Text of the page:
You don’t need to search very hard to find article after article condemning the lack of diversity in tech.

I know, because I’ve written about it, too. For six months, I ran a job board focused on connecting under-represented talent with tech companies that truly care about creating an inclusive workplace. In Modiv’s brief lifespan, I had the pleasure of working with some of the most inspiring startups and founders in the industry. They were clear and obvious choices for diverse talent to want to work at.

But I always wondered…

What would I do if I was approached by a company that wasn’t such an obvious choice? What if a startup that was trying to mend its ways wanted to post on Modiv? Then what?

Things Can Change

I never had a chance to find out what would happen in that hypothetical scenario.

My husband was laid-off from his job in March. I tried for a little while to make Modiv work. If I was single and straight out of college, I could have lived off of ramen and done it…

But I’m not.

I’m a wife. I’m a mother. I’m a woman who is responsible for the well-being of her family, a family that comes before all else. And so Modiv fell to the side and eventually dissipated as I searched for a full-time job to support my little family.

Coming from my position of diversity advocacy, I had high standards for the place I wanted to work. I searched for and applied to about a dozen different companies with excellent histories of inclusivity and commitment to a diverse workplace… and none of them worked out.

This one was not the company I was hoping it was, that one never got back to me, another one just wasn’t a good fit for my skillset…

I decided to widen my job search a bit. Selectively… slowly…

Before long, I came across a position that was (to put it mildly) enticing. A good fit for my skillset, an established and growing company, competitive pay and amazing benefits, with a remote position that would let me be around as my baby grows up. The position was at GitHub.

Companies Can Change

I think I’ve read almost every article published about diversity in tech in the last two years. I had read about what happened at GitHub last year, and it made me nervous about even applying. But I also heard through the diversity-in-tech grapevine that GitHub had been working with Nicole Sanchez, one of the most respected diversity consultants in Silicon Valley. In fact, she’s since joined GitHub as the company’s VP of Social Impact.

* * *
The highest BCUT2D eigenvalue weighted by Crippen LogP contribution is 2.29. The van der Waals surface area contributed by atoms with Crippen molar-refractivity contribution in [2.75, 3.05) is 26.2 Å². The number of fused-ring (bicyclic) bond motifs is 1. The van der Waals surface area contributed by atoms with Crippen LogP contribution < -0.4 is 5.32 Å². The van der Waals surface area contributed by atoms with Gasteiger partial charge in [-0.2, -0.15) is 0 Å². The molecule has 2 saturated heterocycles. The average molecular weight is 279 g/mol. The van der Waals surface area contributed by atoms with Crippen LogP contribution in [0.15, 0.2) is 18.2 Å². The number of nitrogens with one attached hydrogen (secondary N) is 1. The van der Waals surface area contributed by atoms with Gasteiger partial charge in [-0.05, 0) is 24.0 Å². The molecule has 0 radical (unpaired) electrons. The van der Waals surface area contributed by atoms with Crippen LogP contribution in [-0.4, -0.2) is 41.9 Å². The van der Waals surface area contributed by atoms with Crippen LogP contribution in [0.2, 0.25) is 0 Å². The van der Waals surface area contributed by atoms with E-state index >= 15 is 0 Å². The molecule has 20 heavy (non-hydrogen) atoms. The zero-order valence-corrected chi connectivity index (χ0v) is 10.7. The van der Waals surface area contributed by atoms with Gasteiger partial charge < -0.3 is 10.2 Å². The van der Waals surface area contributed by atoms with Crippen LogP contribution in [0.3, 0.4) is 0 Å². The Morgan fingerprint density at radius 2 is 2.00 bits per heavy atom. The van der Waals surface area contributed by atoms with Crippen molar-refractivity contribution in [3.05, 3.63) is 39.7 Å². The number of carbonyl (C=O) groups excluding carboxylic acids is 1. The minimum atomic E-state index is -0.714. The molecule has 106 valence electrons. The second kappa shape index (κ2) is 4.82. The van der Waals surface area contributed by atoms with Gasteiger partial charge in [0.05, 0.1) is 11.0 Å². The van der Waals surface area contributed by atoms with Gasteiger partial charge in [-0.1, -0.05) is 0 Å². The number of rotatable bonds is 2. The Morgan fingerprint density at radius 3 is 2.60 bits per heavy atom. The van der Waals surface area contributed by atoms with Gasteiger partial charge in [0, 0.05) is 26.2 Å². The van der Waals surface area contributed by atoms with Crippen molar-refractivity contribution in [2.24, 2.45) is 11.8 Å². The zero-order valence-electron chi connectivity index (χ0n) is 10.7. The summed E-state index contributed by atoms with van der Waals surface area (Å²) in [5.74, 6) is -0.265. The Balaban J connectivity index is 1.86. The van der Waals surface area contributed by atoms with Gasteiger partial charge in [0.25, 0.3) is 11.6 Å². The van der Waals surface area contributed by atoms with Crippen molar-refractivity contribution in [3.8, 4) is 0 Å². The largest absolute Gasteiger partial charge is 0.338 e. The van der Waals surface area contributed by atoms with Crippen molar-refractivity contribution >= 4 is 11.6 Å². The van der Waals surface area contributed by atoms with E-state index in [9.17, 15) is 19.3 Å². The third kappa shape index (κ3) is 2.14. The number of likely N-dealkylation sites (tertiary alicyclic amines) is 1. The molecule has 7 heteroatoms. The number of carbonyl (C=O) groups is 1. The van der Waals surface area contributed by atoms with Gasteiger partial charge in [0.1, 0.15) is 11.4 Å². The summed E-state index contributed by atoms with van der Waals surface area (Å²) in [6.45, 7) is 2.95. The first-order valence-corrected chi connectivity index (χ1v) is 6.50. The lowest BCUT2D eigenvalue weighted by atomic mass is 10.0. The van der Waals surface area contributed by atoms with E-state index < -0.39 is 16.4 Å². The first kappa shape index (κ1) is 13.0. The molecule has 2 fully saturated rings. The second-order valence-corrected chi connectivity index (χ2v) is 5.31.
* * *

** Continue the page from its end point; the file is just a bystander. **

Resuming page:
In other words, it seemed like GitHub was trying to change.

It dawned on me as I was researching whether or not I should apply for the job at GitHub that the very hypothetical question I had never needed to answer with Modiv was now taking the front-and-center in my job search.

How can companies fix their diversity and inclusion if no one ever gives them the chance?

So I applied. And I interviewed via webchat. And when that went well, I showed up for my onsite interviews and didn’t shake hands because of my religious customs, and needed special meal accommodations because I keep kosher. And you know what? Not only was it not awkward, but it was welcomed and respected by everyone I met that day. Half of the people I interviewed with were women, all of whom mentioned over-and-over-again the company’s thoughtful and deliberate progress.

When I first applied, I was still nervous about whether or not GitHub would be a place I’d feel welcome. But by the time I accepted my offer, I realized that I’d been given an amazing chance to join a company that is not only making developers’ lives easier, but working hard to make tech and the world a better, more accepting, more inclusive place.

For companies to make a real change, someone has to give them a second chance.

Note: While I’m employed by GitHub, all views and opinions are my own. If you have questions or feedback, feel free to find me on Twitter.